“My career is filled with such wonderful moments…winning the award was a recognition of the great work of the students I was teaching and supporting.”

David Waugh
Winner, The Award for Best New Teacher in a Secondary School, 1999
Now Headteacher And CEO at Poynton High School and The True Learning Partnership Multi Academy Trust


Winning the award was certainly an enormous platform for building my career and it allowed me to truly focus on teaching and learning in leadership positions.  Directly because of winning a teaching award I was involved in the planning of Maths Year 2000, planning for the forerunner of Teach First, gained industrial placements, etc.

I started teaching in 1997 as a mathematics teacher at The Beauchamp College (Yrs10 -13) in Leicestershire.  It was in my second year there that I won the best new teacher award.  After winner I moved to teaching maths in a school in Northampton where I became an Advanced Skills Teacher for maths.

Winning didn’t change my career path in the sense that I had already been appointed to my next job.  But after that it gave me access to becoming an advanced skills teacher, a leader of a school centred initial teacher training institution, an advisor for SSAT, etc.


I originally wanted to join the Royal Marines but due to an accident I couldn’t. And so, after my maths degree I decided to try teaching.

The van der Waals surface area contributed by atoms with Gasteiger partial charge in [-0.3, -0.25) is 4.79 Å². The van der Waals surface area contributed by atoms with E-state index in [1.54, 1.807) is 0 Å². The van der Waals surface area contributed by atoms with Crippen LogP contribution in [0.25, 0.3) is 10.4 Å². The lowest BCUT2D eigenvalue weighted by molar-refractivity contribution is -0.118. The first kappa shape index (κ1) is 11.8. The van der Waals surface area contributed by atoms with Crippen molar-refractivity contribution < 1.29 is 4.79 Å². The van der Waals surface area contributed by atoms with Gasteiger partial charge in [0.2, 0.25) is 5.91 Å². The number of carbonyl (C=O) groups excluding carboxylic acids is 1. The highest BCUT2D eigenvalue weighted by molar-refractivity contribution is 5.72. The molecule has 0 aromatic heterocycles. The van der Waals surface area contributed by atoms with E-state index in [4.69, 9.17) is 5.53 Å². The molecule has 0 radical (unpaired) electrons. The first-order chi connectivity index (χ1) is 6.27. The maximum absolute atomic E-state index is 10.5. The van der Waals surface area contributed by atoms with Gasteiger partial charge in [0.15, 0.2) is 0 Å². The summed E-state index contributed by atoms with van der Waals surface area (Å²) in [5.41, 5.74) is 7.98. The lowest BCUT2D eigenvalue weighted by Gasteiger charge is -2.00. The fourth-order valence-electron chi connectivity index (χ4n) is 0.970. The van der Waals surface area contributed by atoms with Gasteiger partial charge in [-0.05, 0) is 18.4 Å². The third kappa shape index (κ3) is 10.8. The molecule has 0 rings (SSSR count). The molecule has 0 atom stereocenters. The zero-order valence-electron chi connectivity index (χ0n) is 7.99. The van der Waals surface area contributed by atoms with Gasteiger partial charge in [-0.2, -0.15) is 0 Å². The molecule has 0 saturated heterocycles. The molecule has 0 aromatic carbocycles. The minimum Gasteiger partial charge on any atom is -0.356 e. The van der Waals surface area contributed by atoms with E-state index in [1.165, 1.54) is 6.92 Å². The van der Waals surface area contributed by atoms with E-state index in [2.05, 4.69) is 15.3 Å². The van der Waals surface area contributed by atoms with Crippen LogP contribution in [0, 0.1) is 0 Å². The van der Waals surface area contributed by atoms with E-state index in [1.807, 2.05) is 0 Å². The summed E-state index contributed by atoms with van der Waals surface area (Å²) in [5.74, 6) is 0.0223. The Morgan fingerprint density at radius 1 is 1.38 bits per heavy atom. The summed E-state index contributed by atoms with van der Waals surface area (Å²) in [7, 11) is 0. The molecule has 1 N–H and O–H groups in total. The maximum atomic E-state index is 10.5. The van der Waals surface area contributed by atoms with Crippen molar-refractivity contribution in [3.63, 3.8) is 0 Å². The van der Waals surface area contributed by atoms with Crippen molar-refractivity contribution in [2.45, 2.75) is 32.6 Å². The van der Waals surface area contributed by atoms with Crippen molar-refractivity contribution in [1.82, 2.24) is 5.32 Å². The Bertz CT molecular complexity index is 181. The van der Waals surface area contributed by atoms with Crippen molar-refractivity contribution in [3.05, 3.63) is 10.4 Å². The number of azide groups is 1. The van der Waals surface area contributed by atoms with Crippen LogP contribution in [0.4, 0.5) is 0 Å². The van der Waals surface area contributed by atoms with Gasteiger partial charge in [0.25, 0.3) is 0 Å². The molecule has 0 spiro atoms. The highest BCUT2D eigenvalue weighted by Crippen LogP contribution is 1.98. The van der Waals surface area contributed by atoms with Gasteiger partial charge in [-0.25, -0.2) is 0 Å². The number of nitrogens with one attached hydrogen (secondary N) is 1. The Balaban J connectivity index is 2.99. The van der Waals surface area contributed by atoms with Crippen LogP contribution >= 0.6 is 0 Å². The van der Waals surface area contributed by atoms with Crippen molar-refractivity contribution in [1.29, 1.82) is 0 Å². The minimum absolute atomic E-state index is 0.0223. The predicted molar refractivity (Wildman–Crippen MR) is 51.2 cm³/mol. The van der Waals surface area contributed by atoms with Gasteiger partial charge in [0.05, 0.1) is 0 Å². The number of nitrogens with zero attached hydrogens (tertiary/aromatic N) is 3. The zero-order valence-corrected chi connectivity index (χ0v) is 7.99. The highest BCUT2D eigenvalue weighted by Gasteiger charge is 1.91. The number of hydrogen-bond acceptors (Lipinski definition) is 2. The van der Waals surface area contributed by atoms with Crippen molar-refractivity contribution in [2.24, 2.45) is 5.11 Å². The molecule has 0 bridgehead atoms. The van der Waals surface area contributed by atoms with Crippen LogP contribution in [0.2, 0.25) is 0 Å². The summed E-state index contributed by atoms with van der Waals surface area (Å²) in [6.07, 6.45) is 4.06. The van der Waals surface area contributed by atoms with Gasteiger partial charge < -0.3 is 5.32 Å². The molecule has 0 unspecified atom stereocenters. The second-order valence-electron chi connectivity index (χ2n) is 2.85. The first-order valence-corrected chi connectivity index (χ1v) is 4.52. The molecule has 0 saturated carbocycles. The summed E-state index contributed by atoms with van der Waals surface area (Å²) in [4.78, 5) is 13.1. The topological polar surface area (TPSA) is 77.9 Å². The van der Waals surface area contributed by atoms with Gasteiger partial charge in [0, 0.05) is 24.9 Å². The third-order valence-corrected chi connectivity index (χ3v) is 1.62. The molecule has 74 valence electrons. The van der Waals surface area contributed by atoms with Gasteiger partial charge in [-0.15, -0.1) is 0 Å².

I’m now a head teacher of a secondary school and a CEO of a multi-academy trust…so I don’t do much teaching now!?!  I wouldn’t say that my style has changed much.  I still believe in flipped learning, engaging group work and co-operative learning structures.  

Pastoral work is without doubt a much bigger part of the job.  The mental health of young people is a significant issue.  It is by far the greatest challenge and barrier that our young people face.  Self-worth, resilience and confidence are the key areas for focus.  

Social media can be a very powerful learning tool. It depends on who is using it and for what reasons. It is the root cause of a great deal of bullying between students.  It also has a hugely negative impact on the morale of the teaching profession. 


There is not one moment specifically, but my career is filled with such wonderful moments…winning the award was a recognition of the great work of the students I was teaching and supporting; every school production I have ever attended, every time students come to see me for something; getting the chance to lead Duke of Edinburgh programmes and taking students to Buckingham Palace; supporting students to learn triathlon and coaching them; seeing staff I have supported gain promotion, etc, etc.  Every day, no matter how hard it is, a real privilege to be supporting young people.

I am most proud of being given the great honour of being a school, and its community’s, head teacher.


Truly, jump in with both feet.  Make sure you have a balance in life, go out, socialise and whatever you do, choose a school which fits your own philosophy.


I’m afraid the challenges that we face within our profession have changed over recent years, and from my point of view as a head teacher they can be summed up as funding, accountability and fear.  In many schools there is true poverty; poverty of resource and poverty of expectation of that resource.  However, no matter what the challenges, it is a wonderful job, there really is no better job in the world.

Brave and courageous leadership of senior leaders is needed to not allow their schools to become slaves to the system, but to choose what it is they want to achieve and set out and strip it all back so that is all your staff focus on.